At some point the country will be full of mediocre intellects and no amount of hard work or instruction or money for education is going to turn them into good engineers.

Now I'm sure the author of the article is above average. But I suspect he was deceived by inflated grades at public school into believing he had what it takes to be an engineer. There is a degree of innate talent that is required for engineering, but I think he probably lacks this.

It's interesting how ready people are to accept their own lack of talent for running, or throwing, or catching a ball, while also praising another with those talents. There is little envy. But somehow we're all supposed to be equal in intelligence. And if we just "work harder" or have "better teachers" we can all be Einsteins.

It doesn't work that way.

Like it or not, intelligence is strongly genetic.

It's tough, but it can be done. (1)

Dommo (870028) | about 9 years ago | (#13664366)

The main thing with engineering, is that it is the HARDEST of all bachelor degrees. Period. I'm half way to my mechanical engineering degree, and it is the most difficult thing I've ever had to do. How many bachelor programs can you think of that 3/4 engineers who graduate, are on the 5 year plan. Very few. I mean seriously, I look forward to my liberal arts requirements as they are a way for me to beef up my grade point. The only thing that's great about engineering, asside from the 100% job placement, and good pay when you get out, is a sense of achievement. I actually feel like I'm accomplishing something when I pass a test. When I get a B on an engineering exam I'm fricking proud of myself. I don't get that when I take a humanities test. The work is tough, but doable. Work as a team with others that share the same boat as you. Support your peers and they will help you out. Take the initiative, most engineering classes aren't about what you know, but how hard you are willing to work. Also, understand that while you are in an engineering program you will have NO life. You came to learn, and not to party. An engineering degree is just as much a testament of your willpower as it is your knowledge. The only advice with facutly though, is to tour a ton of institutions. Find the smallest one that has a good program and go there. It's a lot easier to learn in a class of 20 then in a class of 200.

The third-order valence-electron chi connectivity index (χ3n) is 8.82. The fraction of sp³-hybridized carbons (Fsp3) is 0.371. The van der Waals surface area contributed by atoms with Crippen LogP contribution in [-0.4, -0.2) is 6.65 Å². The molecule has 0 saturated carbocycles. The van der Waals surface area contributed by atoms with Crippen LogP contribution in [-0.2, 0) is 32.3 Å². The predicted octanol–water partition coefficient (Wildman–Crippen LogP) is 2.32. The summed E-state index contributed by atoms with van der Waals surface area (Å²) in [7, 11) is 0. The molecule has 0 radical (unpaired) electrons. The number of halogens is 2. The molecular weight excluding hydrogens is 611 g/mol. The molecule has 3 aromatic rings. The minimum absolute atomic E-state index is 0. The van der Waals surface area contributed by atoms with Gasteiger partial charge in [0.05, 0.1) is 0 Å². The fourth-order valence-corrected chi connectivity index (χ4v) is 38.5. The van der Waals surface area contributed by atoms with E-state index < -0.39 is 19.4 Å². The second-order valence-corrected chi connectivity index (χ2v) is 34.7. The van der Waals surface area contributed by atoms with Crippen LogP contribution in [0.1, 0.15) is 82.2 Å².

OMFG It's ME! (0)

Anonymous Coward | about 9 years ago | (#13664369)

wow, funny to FINALLY see this in print. I had his experiences exactly 20 yrs ago. Mid eighties were supposed to be science=heaven, but all we got were bs TA's who couldnt even friggen tie their own shoes much less teach an advanced class. I went from a 3.6 hs average to a 2.0! haha it was all supposed to be about "weeding us out". Yeah, they weeded us out and every other american who wanted to get a science education. I'm still bitter to this day, because i was demoralized and felt stupid. I actually studied hard in my engineering class, and, with a "d" (which was definitely my first ever) looming, i pleaded with the fucking ta to give me the .5% to put me over the top(basically 1 question on one test). He didnt, and i basically flunked out of the program. I don't really regret getting a dual psy/anthro degree, but deep down, I WANT TO BLOW HIS FUCKING BRAINS OUT MOTHER FUCKING BASTARD.

ahhh...i feel better now....

Not cut out to be an engineer (1)

jfortier (141983) | about 9 years ago | (#13664370)

When engineers screw up, people can die. When a writer writes a shitty column, people just make fun of him.

The guy couldn't even perform a simple titration. How hard is it? You just slowly let the liquid drip until you see the slightest hint of pink. If he couldn't even follow the instructions for such a simple experiment, he had no business being an engineer.

But wait, people say, "Is an engineer ever going to have to perform a titration on the job? Why should we care about stuff like that?" Well no, you probably won't be many engineers performing titrations and all the other bullshit you do in freshman chem, but if you don't have the attention to detail required to do it right, you're either going to kill people or lose your company a lot of money.